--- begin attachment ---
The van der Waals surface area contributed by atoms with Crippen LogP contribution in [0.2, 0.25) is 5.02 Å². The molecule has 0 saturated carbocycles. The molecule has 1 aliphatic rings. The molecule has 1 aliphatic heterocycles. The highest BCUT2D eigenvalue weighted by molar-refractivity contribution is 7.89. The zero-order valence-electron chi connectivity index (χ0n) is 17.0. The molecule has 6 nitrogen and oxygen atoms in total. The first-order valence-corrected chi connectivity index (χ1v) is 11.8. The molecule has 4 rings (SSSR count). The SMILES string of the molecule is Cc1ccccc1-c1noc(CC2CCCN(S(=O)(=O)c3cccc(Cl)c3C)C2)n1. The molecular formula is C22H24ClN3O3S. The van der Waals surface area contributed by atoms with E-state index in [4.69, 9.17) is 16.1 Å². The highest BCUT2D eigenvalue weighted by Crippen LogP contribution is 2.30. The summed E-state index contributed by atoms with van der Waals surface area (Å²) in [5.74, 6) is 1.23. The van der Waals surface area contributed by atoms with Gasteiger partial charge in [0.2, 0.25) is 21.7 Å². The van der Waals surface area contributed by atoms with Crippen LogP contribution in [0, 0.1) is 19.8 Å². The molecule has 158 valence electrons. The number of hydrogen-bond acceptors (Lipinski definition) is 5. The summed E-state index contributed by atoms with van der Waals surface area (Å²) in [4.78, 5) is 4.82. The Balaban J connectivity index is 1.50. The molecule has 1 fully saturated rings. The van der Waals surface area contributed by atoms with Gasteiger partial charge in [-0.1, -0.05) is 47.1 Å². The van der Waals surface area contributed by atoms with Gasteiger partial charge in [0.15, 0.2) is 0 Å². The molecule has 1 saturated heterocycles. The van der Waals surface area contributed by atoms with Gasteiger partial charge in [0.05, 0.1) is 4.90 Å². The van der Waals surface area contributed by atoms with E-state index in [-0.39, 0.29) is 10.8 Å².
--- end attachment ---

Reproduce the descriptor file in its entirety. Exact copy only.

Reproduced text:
The van der Waals surface area contributed by atoms with Crippen LogP contribution in [0.2, 0.25) is 5.02 Å². The molecule has 0 saturated carbocycles. The molecule has 1 aliphatic rings. The molecule has 1 aliphatic heterocycles. The highest BCUT2D eigenvalue weighted by molar-refractivity contribution is 7.89. The zero-order valence-electron chi connectivity index (χ0n) is 17.0. The molecule has 6 nitrogen and oxygen atoms in total. The first-order valence-corrected chi connectivity index (χ1v) is 11.8. The molecule has 4 rings (SSSR count). The SMILES string of the molecule is Cc1ccccc1-c1noc(CC2CCCN(S(=O)(=O)c3cccc(Cl)c3C)C2)n1. The molecular formula is C22H24ClN3O3S. The van der Waals surface area contributed by atoms with E-state index in [4.69, 9.17) is 16.1 Å². The highest BCUT2D eigenvalue weighted by Crippen LogP contribution is 2.30. The summed E-state index contributed by atoms with van der Waals surface area (Å²) in [5.74, 6) is 1.23. The van der Waals surface area contributed by atoms with Gasteiger partial charge in [0.2, 0.25) is 21.7 Å². The van der Waals surface area contributed by atoms with Crippen LogP contribution in [0, 0.1) is 19.8 Å². The molecule has 158 valence electrons. The number of hydrogen-bond acceptors (Lipinski definition) is 5. The summed E-state index contributed by atoms with van der Waals surface area (Å²) in [4.78, 5) is 4.82. The Balaban J connectivity index is 1.50. The molecule has 1 fully saturated rings. The van der Waals surface area contributed by atoms with Gasteiger partial charge in [-0.1, -0.05) is 47.1 Å². The van der Waals surface area contributed by atoms with Gasteiger partial charge in [0.15, 0.2) is 0 Å². The molecule has 1 saturated heterocycles. The van der Waals surface area contributed by atoms with Gasteiger partial charge in [0.05, 0.1) is 4.90 Å². The van der Waals surface area contributed by atoms with E-state index in [-0.39, 0.29) is 10.8 Å².